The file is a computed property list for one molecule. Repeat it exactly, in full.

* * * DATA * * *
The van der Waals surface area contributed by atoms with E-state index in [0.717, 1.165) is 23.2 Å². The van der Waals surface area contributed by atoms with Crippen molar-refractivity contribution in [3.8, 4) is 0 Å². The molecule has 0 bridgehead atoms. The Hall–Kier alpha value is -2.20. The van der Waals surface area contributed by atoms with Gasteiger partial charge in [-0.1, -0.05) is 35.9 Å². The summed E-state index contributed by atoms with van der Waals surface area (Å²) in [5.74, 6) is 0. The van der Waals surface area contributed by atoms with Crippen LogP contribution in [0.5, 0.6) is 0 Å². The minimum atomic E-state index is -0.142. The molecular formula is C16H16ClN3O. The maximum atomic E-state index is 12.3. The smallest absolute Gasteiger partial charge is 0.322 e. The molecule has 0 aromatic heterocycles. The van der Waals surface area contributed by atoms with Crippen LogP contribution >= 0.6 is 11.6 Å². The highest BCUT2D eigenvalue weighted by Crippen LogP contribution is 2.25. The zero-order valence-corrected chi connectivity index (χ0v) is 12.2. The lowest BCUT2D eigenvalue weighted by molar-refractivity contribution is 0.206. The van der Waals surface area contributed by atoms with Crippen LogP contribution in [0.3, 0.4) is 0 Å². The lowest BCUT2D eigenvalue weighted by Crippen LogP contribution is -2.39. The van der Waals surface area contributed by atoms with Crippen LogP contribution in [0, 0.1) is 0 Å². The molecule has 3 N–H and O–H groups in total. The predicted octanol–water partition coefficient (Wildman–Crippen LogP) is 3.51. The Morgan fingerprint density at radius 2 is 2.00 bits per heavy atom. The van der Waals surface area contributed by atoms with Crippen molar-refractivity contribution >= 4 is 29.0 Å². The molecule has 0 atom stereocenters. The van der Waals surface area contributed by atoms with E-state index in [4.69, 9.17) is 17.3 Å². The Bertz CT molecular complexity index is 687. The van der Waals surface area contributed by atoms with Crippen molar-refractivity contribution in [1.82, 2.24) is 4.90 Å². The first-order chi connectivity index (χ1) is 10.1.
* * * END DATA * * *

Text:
The van der Waals surface area contributed by atoms with E-state index in [0.717, 1.165) is 23.2 Å². The van der Waals surface area contributed by atoms with Crippen molar-refractivity contribution in [3.8, 4) is 0 Å². The molecule has 0 bridgehead atoms. The Hall–Kier alpha value is -2.20. The van der Waals surface area contributed by atoms with Gasteiger partial charge in [-0.1, -0.05) is 35.9 Å². The summed E-state index contributed by atoms with van der Waals surface area (Å²) in [5.74, 6) is 0. The van der Waals surface area contributed by atoms with Crippen LogP contribution in [0.5, 0.6) is 0 Å². The minimum atomic E-state index is -0.142. The molecular formula is C16H16ClN3O. The maximum atomic E-state index is 12.3. The smallest absolute Gasteiger partial charge is 0.322 e. The molecule has 0 aromatic heterocycles. The van der Waals surface area contributed by atoms with Crippen LogP contribution >= 0.6 is 11.6 Å². The highest BCUT2D eigenvalue weighted by Crippen LogP contribution is 2.25. The zero-order valence-corrected chi connectivity index (χ0v) is 12.2. The lowest BCUT2D eigenvalue weighted by molar-refractivity contribution is 0.206. The van der Waals surface area contributed by atoms with Crippen LogP contribution in [0.3, 0.4) is 0 Å². The lowest BCUT2D eigenvalue weighted by Crippen LogP contribution is -2.39. The van der Waals surface area contributed by atoms with Crippen LogP contribution in [0, 0.1) is 0 Å². The molecule has 3 N–H and O–H groups in total. The predicted octanol–water partition coefficient (Wildman–Crippen LogP) is 3.51. The Morgan fingerprint density at radius 2 is 2.00 bits per heavy atom. The van der Waals surface area contributed by atoms with Crippen molar-refractivity contribution >= 4 is 29.0 Å². The molecule has 0 atom stereocenters. The van der Waals surface area contributed by atoms with E-state index in [4.69, 9.17) is 17.3 Å². The Bertz CT molecular complexity index is 687. The van der Waals surface area contributed by atoms with Crippen molar-refractivity contribution in [1.82, 2.24) is 4.90 Å². The first-order chi connectivity index (χ1) is 10.1.